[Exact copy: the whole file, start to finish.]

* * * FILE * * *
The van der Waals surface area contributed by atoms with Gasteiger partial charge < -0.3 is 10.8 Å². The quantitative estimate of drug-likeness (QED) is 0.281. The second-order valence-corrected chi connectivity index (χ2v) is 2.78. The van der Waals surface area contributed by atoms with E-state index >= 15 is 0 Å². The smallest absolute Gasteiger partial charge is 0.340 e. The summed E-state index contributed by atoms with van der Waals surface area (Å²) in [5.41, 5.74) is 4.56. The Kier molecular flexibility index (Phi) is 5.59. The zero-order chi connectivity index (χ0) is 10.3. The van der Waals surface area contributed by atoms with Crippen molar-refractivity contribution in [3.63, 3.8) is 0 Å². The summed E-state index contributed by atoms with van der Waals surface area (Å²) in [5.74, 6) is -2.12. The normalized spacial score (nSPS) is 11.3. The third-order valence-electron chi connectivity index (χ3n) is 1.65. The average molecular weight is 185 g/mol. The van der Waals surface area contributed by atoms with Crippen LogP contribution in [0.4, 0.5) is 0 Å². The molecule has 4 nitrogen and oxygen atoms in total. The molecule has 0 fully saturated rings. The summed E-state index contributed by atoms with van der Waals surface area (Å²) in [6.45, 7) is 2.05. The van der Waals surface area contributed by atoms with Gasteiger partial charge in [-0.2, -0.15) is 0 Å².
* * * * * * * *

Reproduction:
The van der Waals surface area contributed by atoms with Gasteiger partial charge < -0.3 is 10.8 Å². The quantitative estimate of drug-likeness (QED) is 0.281. The second-order valence-corrected chi connectivity index (χ2v) is 2.78. The van der Waals surface area contributed by atoms with E-state index >= 15 is 0 Å². The smallest absolute Gasteiger partial charge is 0.340 e. The summed E-state index contributed by atoms with van der Waals surface area (Å²) in [5.41, 5.74) is 4.56. The Kier molecular flexibility index (Phi) is 5.59. The zero-order chi connectivity index (χ0) is 10.3. The van der Waals surface area contributed by atoms with Crippen molar-refractivity contribution in [3.63, 3.8) is 0 Å². The summed E-state index contributed by atoms with van der Waals surface area (Å²) in [5.74, 6) is -2.12. The normalized spacial score (nSPS) is 11.3. The third-order valence-electron chi connectivity index (χ3n) is 1.65. The average molecular weight is 185 g/mol. The van der Waals surface area contributed by atoms with Crippen LogP contribution in [0.4, 0.5) is 0 Å². The molecule has 4 nitrogen and oxygen atoms in total. The molecule has 0 fully saturated rings. The summed E-state index contributed by atoms with van der Waals surface area (Å²) in [6.45, 7) is 2.05. The van der Waals surface area contributed by atoms with Gasteiger partial charge in [-0.2, -0.15) is 0 Å².